I wasn’t going to write this post yet. While the Savvy Blogging Summit ended almost a week ago, I arrived home late Wednesday night. Really late.
I got home at midnight and copy-pasted a post I had written on Tuesday morning, but hadn’t had the chance to put up for lack of Internet access. I couldn’t stop myself from checking my comments, email, and twitter.
Do you remember the euphoria after your first youth camp? You know, where you made friends-for-life, and couldn’t wait to get home and start writing letters (with stamps) to keep up with them, because, y’ know, you totally shared a bond that no one else could ever understand?
Well, imagine something a little like that, but add in Twitter.
And so as I check out the blogs and tweets of people who are now “real” to me, I’ve realized that I need to write this post before I’ve read all of their posts about the same subject, so that I can get my real thoughts down without being influenced by others.
I started blogging because I wanted to blog. That may sound strange, but if you’ve been around here for long, you know that it was my desperation to start writing, combined with my inability to justify taking any more focus from my home, that brought me to the place of starting a blog about conquering this “slob problem” that I have.
So, while I’m amazed that I’ve come to love discussing and analyzing the subject of housekeeping, I’m not amazed at all that I love blogging.
I have always dreamed of writing, and most of all . . . having others read what I write. So when the Savvy Blogging Summit was announced, I decided to apply because I wanted to learn how take this blog to the next level. I’m glad I did.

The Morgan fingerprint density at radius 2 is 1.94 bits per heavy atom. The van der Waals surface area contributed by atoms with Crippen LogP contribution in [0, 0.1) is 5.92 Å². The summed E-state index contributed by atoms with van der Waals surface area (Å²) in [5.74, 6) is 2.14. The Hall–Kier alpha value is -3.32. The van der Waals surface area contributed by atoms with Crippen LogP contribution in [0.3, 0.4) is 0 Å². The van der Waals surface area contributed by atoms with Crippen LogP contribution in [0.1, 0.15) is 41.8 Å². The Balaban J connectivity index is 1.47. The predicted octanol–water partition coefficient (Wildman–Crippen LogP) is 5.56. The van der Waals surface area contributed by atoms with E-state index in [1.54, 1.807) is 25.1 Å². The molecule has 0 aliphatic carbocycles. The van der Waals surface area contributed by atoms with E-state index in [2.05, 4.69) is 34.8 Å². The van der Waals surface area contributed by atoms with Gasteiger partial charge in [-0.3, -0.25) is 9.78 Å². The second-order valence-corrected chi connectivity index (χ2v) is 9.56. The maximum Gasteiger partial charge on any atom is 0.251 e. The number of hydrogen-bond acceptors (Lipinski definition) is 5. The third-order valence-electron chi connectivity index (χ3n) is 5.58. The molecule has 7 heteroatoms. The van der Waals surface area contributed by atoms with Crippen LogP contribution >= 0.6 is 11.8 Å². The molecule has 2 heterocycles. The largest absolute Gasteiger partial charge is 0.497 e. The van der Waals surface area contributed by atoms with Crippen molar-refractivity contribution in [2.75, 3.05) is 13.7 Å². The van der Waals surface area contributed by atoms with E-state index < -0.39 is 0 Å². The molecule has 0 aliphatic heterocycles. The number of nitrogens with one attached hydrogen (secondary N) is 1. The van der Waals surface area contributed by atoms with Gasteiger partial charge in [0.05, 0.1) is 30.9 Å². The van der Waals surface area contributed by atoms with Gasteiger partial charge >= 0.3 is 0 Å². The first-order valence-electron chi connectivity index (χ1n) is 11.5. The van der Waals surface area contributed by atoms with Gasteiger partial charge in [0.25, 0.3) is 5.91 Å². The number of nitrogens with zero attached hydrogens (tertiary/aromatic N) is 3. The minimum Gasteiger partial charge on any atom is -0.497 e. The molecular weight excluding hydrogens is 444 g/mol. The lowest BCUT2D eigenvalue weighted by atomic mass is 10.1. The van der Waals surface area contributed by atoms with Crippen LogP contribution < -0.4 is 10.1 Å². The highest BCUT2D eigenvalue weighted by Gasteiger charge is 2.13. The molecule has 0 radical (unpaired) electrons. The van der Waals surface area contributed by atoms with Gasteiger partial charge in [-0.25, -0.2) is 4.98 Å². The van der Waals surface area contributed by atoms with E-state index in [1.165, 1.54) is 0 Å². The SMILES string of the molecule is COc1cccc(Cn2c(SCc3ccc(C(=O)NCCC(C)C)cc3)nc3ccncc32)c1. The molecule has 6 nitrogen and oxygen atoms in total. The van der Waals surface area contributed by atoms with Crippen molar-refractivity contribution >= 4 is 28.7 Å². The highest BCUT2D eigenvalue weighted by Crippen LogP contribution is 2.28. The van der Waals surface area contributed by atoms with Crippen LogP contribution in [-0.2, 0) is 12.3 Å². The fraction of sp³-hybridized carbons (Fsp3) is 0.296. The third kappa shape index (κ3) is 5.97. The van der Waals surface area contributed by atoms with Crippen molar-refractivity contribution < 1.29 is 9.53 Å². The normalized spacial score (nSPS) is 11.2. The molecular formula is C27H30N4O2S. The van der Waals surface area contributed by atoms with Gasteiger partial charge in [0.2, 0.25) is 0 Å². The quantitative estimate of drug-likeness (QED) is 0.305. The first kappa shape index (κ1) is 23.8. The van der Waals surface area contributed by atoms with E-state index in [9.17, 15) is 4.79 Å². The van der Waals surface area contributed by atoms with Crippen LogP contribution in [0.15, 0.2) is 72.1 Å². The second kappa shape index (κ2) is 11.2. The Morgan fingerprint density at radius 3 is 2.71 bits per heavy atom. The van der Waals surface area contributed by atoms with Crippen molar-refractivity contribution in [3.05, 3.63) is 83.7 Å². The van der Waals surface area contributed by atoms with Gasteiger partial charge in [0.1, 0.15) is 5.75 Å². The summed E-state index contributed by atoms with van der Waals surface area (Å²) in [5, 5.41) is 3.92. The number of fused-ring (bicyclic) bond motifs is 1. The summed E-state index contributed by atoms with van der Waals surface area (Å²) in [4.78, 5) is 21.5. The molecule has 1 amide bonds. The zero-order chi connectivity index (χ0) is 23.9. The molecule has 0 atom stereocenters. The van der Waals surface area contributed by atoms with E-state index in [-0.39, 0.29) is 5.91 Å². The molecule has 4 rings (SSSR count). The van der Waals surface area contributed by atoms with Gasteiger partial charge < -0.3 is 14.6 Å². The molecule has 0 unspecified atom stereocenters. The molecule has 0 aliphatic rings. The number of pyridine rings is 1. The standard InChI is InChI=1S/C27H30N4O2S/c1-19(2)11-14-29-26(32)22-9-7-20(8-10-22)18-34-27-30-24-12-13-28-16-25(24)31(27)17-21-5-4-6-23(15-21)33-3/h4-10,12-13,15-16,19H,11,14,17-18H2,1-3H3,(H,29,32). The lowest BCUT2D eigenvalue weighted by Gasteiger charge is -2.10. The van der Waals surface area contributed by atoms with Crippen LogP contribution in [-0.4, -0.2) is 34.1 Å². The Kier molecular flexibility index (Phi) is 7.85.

The classes were at times overwhelming, but I came away with real and usable information from each one.
Here are a few of my favorite things from the summit:
J.D. Roth of Get Rich Slowly was the keynote speaker, and hearing him talk about his blogging journey was especially interesting to me, as he is also what could be termed a “transformation” blogger. He was a wealth of information on the realities of making blogging your life, and several of the things he shared about his perspective on blogging have continued to rattle around in my brain all week.
I loved our session on Personal Productivity. I’ll be sharing more about this later, because although it was directed at productivity in business, it included great concepts that I hope will help me with my productivity in the home, since ultimately, my family is my work.
SEO means Search Engine Optimization . . . but that’s not all I learned about it! I learned some basics about making my site searchable, which is fun since I love seeing all of the crazy searches that bring people to me. The main change this will bring for me is that now I know I can’t title posts “Daily Checklist” . . . day after day . . . after day. I’m going to have to at least add the date to each one, since Google doesn’t like duplicate post titles.
And now for the uncomfortable subject – monetization. One of the reasons I blabbed on and on at the beginning of this post about my desire to be a writer was to set you up for this.